Mohawk Indians

 

Mohawk Chief by John r. Smith, 1776.

Mohawk Chief by John r. Smith, 1776.

The Mohawk Indians were once the most easterly tribe of the Five Nations of the Iroquoian Confederacy.

Their original homeland was in the valley of the Mohawk River in upstate New York, west of the Hudson River, and extending into southern Canada and Vermont primarily around Lake Ontario and the St Lawrence River, but it also extended south to New Jersey and  Pennsylvania.

As part of the Iroquoian Confederacy, the fierce warlike Mohawk were known as the Keepers of the Eastern Door – the traditional guardians against invasions from the east.

The Mohawk tribe lived in large fortified villages of Longhouses in the winter and in the summer, the men traveled on hunting expeditions while temporarily living in temporary wigwams. The people practiced hunting, fishing, and farming and traveled extensively in the territory along rivers in elm bark canoes for trading and war expeditions.

Because of their warlike nature, the Mohawk were feared due to their brutal attacks and the merciless way they treated captives. Along with the other tribes of the Iroquois Confederacy, they waged warfare on all of their neighboring tribes until they were all conquered.

Their first contact with European settlers came in the form of conflict, fighting against French explorer Samuel De Champlain. In the 17th century, the Mohawk encountered both the Dutch, who went up the Hudson River and established a trading post in 1614, and the French, who came south present-day Quebec.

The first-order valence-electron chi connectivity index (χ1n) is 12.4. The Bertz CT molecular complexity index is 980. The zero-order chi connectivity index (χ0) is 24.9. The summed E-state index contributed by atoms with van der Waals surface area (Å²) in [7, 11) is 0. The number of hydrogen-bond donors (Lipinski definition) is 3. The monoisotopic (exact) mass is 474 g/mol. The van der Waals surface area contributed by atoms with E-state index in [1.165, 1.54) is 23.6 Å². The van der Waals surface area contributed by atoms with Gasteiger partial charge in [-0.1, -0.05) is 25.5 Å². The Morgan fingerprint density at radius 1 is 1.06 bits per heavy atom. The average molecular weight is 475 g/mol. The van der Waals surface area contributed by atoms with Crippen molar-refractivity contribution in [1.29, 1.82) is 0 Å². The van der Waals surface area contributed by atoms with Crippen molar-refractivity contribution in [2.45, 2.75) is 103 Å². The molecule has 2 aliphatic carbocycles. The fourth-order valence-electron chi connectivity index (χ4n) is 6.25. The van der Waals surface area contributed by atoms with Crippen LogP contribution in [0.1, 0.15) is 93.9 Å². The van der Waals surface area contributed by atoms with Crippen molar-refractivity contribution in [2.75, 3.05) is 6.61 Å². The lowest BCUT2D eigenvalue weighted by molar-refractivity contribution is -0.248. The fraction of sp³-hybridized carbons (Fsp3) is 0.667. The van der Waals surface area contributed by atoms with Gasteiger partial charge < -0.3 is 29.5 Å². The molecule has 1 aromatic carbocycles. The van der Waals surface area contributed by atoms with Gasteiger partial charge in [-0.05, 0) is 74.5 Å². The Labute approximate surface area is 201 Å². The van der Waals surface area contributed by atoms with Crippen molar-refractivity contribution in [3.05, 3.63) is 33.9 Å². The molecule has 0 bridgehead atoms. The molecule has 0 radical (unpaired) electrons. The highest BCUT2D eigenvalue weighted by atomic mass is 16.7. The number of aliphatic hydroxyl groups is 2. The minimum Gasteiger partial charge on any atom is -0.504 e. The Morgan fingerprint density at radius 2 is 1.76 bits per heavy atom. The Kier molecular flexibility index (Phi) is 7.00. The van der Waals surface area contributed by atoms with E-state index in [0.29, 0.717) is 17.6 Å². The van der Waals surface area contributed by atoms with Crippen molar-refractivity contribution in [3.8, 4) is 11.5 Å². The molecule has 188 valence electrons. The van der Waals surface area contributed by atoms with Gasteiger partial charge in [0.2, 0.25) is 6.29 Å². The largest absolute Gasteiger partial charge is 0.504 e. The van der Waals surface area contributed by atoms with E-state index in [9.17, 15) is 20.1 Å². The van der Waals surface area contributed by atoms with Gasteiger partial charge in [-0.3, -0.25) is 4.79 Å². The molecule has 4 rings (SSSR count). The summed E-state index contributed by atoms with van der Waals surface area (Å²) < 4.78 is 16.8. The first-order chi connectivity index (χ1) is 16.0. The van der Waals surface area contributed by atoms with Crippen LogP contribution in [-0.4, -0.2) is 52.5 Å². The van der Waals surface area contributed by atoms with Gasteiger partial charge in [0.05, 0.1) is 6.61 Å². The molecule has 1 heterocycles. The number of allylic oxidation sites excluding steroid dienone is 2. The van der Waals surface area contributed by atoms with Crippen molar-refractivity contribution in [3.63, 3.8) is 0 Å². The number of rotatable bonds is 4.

Before long, the Mohawk were regularly trading the Dutch, Swedish, French, and British. During this time the Mohawk fought with the Huron in the Beaver Wars for control of the fur trade with the Europeans. Jesuit missionaries were also active with the tribe seeking converts to Catholicism.

The Mohawk became allied to the British against the French during the French and Indian War.

After the American Revolution, the British ceded their claim to land in the colonies, and the Americans forced their allies, the Mohawk and others, to give up their territories in New York. Most of the Mohawk then migrated to Canada,

Mohawk Indians, W.S. Tanner, 1894.

Mohawk Indians, W.S. Tanner, 1894.

Members of the Mohawk tribe now live in settlements in northern New York State and southeastern Canada.

©Kathy Weiser/Legends of America, October 2020.

Also See:

Iroquoian Confederacy

Native Americans – First Owners of America

Native American Tribes

Native American Photo Galleries

Sources:

Saint Regis Mohawk Tribe
Warpaths2PeacePipes
Wikipedia